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CULTURE

Highlights from the Fountain Art Fair

Four standout unorthodox artists

by Laura Neilson
on 09 March 2012

Known for its avant-garde, outsider artwork and selection of smaller independent galleries, the Fountain Art Fair can easily be likened to the rebellious kid sibling amongst the Armory Show's satellite art fairs. Despite being in a new location this year—the 69th Regiment Armory building (renowned for housing the original 1913 Armory show)—Fountain's 60-plus galleries and exhibitors reliably showcased the same punkish, boundary-pushing attitude that has become the show's trademark. Here are four artists whose work caught our eye and lingered on our minds after a dizzying day of art-spotting.

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Leah Yerpe at Dacia Gallery

To create her larger-than-life drawings, Brooklyn-based artist Leah Yerpe photographs dancing subjects prior to composing a photo collage of the bodies in contorted postures, which she then replicates in magnificent detail with charcoal on plain paper. Void of any background, Yerpe's work conveys a beautiful state of uncertainty as the tumbling bodies could either be in a state of combat or joyful movement.

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DataSpaceTime at Microscope Gallery

A newly-formed collaboration between Ray Sweeten, a sound and visual artist, and artist and set designer Lisa Gwilliam, DataSpaceTime only debuted its first artworks this past fall. Their collection at Microscope Gallery is composed of modern-day portraiture that reflects its subjects not only through the eyes of the artist, but also in terms of how others portray him or her.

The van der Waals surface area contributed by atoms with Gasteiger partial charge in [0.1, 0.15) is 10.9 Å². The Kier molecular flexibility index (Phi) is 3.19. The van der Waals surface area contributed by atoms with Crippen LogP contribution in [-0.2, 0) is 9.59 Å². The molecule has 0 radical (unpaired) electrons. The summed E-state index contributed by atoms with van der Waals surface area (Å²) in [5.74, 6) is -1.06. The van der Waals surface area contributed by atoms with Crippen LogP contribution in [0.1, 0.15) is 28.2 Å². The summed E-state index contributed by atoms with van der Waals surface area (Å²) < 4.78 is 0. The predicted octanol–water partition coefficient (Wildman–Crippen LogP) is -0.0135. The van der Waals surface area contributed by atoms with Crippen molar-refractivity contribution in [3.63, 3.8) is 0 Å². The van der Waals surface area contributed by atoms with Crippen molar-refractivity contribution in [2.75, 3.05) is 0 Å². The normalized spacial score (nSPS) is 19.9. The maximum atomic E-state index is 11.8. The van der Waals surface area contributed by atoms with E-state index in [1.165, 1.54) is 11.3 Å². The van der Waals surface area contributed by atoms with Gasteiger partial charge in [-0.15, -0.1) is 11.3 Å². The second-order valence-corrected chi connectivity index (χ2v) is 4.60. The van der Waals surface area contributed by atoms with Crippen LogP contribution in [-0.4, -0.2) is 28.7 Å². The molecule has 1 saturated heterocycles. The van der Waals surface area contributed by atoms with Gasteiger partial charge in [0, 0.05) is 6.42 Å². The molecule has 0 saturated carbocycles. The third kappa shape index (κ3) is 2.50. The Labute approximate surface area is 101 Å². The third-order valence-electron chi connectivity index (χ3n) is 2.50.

The duo calls on technology to create and enhance portraits composed from thousands of unique QR codes. Once viewers download a show-specific smartphone app, scanning any one of the QR codes will link to further interactive data pertaining to the portrait's subject. Several of the codes from a portrait of Mitt Romney connected to YouTube videos about the presidential hopeful.

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gilf!

Street artist gilf! tests the eye and delivers a potent wake-up call with her spray-painted metal dialogues, presented in the style of classic optometry exams. At first disorienting, it's nearly impossible to walk by without stopping to read her rousing messages about using one's eyes, from "Take off your blinders," to "Stop looking the other way."

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Marni Kotak

Best known for her recent work "The Birth of Baby X", in which she actually gave birth to her first child in an art gallery, Marni Kotak reprises the theme of childbirth and its postpartum aspects in three different performance pieces. The first focuses on her own personal experience with postpartum depression, featuring a bedridden Kotak surrounded by authentic items from the episode, as well as her own writings and audio-recorded memories. The second and third pieces incorporate her child Ajax, who acts as both subject and collaborator as he is outfitted with a video camera of his own throughout the show.

Fountain Art Fair runs through the Sunday, 11 March, 2012.

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